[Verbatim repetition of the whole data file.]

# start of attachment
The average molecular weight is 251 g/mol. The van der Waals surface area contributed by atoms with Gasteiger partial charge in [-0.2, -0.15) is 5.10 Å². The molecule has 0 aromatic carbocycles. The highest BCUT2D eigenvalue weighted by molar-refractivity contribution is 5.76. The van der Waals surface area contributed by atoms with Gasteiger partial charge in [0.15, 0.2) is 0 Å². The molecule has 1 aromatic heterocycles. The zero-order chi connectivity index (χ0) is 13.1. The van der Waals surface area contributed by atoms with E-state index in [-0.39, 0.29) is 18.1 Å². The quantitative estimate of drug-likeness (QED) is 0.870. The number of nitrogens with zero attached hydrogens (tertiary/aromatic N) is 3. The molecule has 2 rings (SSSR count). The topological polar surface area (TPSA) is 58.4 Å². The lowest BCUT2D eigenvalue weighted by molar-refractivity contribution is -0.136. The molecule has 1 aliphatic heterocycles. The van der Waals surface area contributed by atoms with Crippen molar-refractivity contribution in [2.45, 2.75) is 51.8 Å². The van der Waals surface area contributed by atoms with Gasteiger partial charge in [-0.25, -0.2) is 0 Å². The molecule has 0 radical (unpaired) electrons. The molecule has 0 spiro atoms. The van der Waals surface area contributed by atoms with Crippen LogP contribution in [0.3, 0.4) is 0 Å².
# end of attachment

The average molecular weight is 251 g/mol. The van der Waals surface area contributed by atoms with Gasteiger partial charge in [-0.2, -0.15) is 5.10 Å². The molecule has 0 aromatic carbocycles. The highest BCUT2D eigenvalue weighted by molar-refractivity contribution is 5.76. The van der Waals surface area contributed by atoms with Gasteiger partial charge in [0.15, 0.2) is 0 Å². The molecule has 1 aromatic heterocycles. The zero-order chi connectivity index (χ0) is 13.1. The van der Waals surface area contributed by atoms with E-state index in [-0.39, 0.29) is 18.1 Å². The quantitative estimate of drug-likeness (QED) is 0.870. The number of nitrogens with zero attached hydrogens (tertiary/aromatic N) is 3. The molecule has 2 rings (SSSR count). The topological polar surface area (TPSA) is 58.4 Å². The lowest BCUT2D eigenvalue weighted by molar-refractivity contribution is -0.136. The molecule has 1 aliphatic heterocycles. The van der Waals surface area contributed by atoms with Crippen molar-refractivity contribution in [2.45, 2.75) is 51.8 Å². The van der Waals surface area contributed by atoms with Gasteiger partial charge in [-0.25, -0.2) is 0 Å². The molecule has 0 radical (unpaired) electrons. The molecule has 0 spiro atoms. The van der Waals surface area contributed by atoms with Crippen LogP contribution in [0.3, 0.4) is 0 Å².